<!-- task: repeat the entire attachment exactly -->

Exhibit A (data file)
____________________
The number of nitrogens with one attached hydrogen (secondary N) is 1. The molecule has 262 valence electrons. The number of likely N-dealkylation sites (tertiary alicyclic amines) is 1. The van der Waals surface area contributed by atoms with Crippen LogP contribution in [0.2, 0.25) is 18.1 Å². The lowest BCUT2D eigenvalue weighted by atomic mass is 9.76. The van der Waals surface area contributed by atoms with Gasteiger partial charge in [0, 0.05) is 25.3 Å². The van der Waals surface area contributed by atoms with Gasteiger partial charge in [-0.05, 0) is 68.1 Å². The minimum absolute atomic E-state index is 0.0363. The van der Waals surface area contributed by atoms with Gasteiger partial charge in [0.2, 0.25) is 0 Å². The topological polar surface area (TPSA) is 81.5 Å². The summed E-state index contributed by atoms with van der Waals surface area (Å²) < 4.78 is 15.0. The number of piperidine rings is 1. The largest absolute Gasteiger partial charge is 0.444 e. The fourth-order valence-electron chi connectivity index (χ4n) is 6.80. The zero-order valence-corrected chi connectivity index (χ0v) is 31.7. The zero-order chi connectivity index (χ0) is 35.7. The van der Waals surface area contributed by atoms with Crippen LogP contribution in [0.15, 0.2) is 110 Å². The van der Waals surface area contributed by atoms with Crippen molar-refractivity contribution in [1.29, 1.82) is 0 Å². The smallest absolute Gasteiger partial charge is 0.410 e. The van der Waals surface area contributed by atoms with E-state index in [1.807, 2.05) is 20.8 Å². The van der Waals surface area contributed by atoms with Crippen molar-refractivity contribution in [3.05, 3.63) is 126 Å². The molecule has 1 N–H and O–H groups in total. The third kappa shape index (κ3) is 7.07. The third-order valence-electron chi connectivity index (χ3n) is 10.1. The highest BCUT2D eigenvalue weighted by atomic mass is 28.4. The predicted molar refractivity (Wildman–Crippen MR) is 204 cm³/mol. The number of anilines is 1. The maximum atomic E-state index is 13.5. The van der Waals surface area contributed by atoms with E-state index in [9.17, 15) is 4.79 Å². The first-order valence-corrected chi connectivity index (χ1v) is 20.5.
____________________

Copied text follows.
The number of nitrogens with one attached hydrogen (secondary N) is 1. The molecule has 262 valence electrons. The number of likely N-dealkylation sites (tertiary alicyclic amines) is 1. The van der Waals surface area contributed by atoms with Crippen LogP contribution in [0.2, 0.25) is 18.1 Å². The lowest BCUT2D eigenvalue weighted by atomic mass is 9.76. The van der Waals surface area contributed by atoms with Gasteiger partial charge in [0, 0.05) is 25.3 Å². The van der Waals surface area contributed by atoms with Gasteiger partial charge in [-0.05, 0) is 68.1 Å². The minimum absolute atomic E-state index is 0.0363. The van der Waals surface area contributed by atoms with Gasteiger partial charge in [0.2, 0.25) is 0 Å². The topological polar surface area (TPSA) is 81.5 Å². The summed E-state index contributed by atoms with van der Waals surface area (Å²) < 4.78 is 15.0. The number of piperidine rings is 1. The largest absolute Gasteiger partial charge is 0.444 e. The fourth-order valence-electron chi connectivity index (χ4n) is 6.80. The zero-order valence-corrected chi connectivity index (χ0v) is 31.7. The zero-order chi connectivity index (χ0) is 35.7. The van der Waals surface area contributed by atoms with Crippen LogP contribution in [0.15, 0.2) is 110 Å². The van der Waals surface area contributed by atoms with Crippen molar-refractivity contribution in [1.29, 1.82) is 0 Å². The smallest absolute Gasteiger partial charge is 0.410 e. The van der Waals surface area contributed by atoms with E-state index in [1.807, 2.05) is 20.8 Å². The van der Waals surface area contributed by atoms with Crippen molar-refractivity contribution in [3.05, 3.63) is 126 Å². The molecule has 1 N–H and O–H groups in total. The third kappa shape index (κ3) is 7.07. The third-order valence-electron chi connectivity index (χ3n) is 10.1. The highest BCUT2D eigenvalue weighted by atomic mass is 28.4. The predicted molar refractivity (Wildman–Crippen MR) is 204 cm³/mol. The number of anilines is 1. The maximum atomic E-state index is 13.5. The van der Waals surface area contributed by atoms with E-state index in [9.17, 15) is 4.79 Å². The first-order valence-corrected chi connectivity index (χ1v) is 20.5.